All of the above problems would give incentives for countries to either kick financially unstable countries from the currency zone, or voluntarily leave to regain power over a domestic currency. It is not only difficult to implement a universal currency, it is also extremely easy for the system to fall apart. For such a currency to work, our world would have to first be run under a single utopian government.


8 thoughts on “Universal currency is not viable

  1. Jake Weimar

    There are more implications to creating a currency area. Countries lose the individual ability to use monetary policy and in the case of the Eurozone fiscal policy is further limited by strict budget constraints

  2. Craig Friend

    As you explain in the post, the current situation in Europe is exhibit A why universal currency might not be the best idea. One has to consider that signing away your monetary policy leaves your Government, in the case of a recession, attempting to fight with one arm tied behind its back.

  3. Alex Rogel

    What would you say to the suggestion of implementation of a system similar to that of the US House of Representatives. Each country having a number of votes/delegates in proportion to its size (population or physical)?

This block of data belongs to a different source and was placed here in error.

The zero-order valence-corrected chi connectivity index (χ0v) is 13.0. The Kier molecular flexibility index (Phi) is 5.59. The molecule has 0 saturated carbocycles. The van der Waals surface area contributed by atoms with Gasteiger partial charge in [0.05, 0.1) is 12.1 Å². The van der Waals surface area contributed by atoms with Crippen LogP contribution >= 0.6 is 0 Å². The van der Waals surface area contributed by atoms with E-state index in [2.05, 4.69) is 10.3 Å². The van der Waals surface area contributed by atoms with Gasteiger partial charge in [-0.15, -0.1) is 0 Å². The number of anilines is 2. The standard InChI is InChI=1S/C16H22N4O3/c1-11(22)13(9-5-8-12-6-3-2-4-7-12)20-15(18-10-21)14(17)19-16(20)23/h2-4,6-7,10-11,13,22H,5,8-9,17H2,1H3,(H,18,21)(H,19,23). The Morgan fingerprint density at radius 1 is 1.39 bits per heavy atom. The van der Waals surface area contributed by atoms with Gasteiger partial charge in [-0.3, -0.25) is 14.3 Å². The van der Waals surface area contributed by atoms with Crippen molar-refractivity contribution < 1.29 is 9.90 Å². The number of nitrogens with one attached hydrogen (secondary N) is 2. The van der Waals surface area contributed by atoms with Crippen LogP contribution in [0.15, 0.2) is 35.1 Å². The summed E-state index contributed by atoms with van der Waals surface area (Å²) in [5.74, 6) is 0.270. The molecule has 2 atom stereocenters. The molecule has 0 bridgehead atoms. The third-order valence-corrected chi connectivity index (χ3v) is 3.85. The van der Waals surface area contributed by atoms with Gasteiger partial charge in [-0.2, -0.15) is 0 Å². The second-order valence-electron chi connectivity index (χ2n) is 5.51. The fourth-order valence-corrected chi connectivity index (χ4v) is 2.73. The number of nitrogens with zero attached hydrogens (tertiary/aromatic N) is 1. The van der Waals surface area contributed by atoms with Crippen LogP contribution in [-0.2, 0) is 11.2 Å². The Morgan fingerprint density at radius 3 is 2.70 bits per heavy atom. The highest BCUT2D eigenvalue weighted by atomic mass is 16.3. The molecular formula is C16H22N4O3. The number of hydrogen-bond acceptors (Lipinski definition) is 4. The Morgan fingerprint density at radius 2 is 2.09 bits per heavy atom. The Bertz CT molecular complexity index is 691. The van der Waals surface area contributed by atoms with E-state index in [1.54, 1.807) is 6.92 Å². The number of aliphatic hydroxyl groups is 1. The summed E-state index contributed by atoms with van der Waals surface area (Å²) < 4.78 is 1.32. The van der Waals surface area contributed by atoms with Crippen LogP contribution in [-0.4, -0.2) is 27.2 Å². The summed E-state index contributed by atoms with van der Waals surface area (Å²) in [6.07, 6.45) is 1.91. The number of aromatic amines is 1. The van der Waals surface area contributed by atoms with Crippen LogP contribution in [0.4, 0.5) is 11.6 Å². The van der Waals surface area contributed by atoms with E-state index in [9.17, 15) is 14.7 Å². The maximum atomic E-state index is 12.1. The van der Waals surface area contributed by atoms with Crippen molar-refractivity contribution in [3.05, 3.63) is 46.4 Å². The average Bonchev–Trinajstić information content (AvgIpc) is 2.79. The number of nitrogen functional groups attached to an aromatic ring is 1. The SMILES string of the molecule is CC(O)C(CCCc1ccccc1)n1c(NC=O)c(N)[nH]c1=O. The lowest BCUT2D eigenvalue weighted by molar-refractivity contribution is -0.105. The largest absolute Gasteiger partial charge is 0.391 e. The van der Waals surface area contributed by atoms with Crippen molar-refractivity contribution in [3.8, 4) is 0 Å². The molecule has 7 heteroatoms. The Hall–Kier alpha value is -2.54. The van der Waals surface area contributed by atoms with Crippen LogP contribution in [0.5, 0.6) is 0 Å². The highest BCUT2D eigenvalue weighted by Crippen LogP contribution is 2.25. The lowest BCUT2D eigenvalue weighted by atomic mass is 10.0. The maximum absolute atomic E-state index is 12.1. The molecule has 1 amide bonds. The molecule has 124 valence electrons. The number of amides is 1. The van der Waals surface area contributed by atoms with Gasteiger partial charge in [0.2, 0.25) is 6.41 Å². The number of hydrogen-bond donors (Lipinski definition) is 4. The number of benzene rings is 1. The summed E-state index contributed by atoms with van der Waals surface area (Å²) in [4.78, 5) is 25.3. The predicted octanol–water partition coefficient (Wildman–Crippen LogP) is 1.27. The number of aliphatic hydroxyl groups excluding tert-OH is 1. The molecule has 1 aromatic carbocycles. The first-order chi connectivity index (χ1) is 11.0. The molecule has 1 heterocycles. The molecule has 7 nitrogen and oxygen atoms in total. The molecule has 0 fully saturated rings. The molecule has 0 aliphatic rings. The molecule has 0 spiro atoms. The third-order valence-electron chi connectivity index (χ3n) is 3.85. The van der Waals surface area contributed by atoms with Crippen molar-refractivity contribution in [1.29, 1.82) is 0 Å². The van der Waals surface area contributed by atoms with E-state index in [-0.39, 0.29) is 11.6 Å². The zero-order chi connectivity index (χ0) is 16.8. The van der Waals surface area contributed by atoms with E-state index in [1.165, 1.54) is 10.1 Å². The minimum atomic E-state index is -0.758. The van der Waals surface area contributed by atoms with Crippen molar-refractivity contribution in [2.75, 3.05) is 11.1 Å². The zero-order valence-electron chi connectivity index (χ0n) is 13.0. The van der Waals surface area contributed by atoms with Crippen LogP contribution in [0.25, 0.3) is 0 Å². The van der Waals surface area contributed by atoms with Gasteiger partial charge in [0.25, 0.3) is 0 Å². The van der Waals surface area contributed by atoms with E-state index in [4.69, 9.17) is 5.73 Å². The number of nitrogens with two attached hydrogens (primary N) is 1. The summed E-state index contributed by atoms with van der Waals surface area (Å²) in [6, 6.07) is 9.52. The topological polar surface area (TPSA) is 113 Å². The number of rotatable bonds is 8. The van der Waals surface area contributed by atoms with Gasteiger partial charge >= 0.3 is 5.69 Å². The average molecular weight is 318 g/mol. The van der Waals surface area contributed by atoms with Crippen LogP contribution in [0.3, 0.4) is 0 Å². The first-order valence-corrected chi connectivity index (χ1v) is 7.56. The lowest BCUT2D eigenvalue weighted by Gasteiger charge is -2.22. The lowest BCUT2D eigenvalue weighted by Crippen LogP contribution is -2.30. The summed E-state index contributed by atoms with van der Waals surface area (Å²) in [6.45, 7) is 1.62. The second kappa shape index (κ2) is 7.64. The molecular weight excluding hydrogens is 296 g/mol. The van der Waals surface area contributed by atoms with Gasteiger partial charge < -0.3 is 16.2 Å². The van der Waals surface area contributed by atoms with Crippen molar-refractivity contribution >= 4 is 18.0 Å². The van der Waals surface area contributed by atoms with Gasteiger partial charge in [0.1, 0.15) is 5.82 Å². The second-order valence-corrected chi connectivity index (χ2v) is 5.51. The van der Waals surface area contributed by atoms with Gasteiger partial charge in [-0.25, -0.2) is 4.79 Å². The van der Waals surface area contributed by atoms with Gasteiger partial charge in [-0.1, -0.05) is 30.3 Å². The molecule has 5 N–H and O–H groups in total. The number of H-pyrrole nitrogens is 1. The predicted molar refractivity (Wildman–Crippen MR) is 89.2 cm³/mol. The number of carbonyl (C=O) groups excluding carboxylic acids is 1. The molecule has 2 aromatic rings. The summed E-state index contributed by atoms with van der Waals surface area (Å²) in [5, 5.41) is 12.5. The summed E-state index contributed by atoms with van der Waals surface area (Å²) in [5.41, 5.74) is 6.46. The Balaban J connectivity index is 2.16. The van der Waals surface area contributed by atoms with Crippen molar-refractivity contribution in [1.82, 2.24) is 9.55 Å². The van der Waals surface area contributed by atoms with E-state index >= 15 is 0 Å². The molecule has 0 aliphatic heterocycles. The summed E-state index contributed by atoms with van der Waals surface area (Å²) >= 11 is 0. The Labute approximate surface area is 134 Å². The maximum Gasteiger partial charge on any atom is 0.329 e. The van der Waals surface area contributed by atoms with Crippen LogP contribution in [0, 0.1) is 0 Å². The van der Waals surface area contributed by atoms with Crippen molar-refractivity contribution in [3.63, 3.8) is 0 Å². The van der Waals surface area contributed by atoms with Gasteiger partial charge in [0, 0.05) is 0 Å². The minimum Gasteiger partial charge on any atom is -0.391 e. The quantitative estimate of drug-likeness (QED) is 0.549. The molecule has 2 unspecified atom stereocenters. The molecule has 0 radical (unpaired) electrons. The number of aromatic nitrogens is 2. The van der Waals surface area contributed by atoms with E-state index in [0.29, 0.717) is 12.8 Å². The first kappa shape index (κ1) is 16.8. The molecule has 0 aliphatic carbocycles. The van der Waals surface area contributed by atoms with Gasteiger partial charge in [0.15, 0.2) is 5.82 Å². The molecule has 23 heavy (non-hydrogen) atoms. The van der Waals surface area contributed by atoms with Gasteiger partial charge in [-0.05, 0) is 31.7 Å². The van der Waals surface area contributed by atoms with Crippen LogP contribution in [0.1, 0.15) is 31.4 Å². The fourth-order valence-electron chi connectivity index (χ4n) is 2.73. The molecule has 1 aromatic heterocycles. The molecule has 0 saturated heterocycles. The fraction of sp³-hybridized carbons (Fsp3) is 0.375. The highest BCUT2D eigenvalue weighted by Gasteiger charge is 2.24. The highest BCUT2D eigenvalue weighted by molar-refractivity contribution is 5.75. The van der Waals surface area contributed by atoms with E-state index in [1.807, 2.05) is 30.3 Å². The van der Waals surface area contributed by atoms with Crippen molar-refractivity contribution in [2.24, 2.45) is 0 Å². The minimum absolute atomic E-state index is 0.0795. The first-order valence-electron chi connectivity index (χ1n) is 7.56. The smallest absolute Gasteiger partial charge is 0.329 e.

1. Hongjun Yu Post author

      I don’t think that system could work very well on a global stage. The thing about U.S. states is that they are far more agreeable with each other compared to how countries are. Not only that, our representatives are democratically elected to represent interests of the people, and I highly doubt that all countries will elect their representatives that way. Which then raises the question of whose interest will these people represent?

  4. Linda Sun

    I agree with your point. At least in the current time using a global currency is not a good idea. Besides what you have pointed out, another big problem is the unequal economy status among different countries. There would exist arbitrage opportunity.

  5. Chang Tian

    This is a really interesting post. The point you made related to monetary policy and financial crisis are quite attractive and convincing. Different countries with various economic structures need distinct monetary and fiscal policies. But as for equality, isn’t it more fair just to compare the comparative advantages among countries in export sectors instead of messing it with different policies regarding to exchange rate?

  6. Max Haskin

    While I agree with all the points you made, it seems like you are supporting the more conventional side of the argument. I think most people would agree that a universal currency is not feasible. So if I were you, I would spend more time addressing the points for universal currency, and then refuting them.

  7. Dan Miller

    The World is certainly not an optimal currency area. Then again, neither is the Eurozone nor the United States when we first adopted the greenback as the standard currency. It would take a significant amount of time before there was anything resembling a stable economy if we were to go for a universal currency.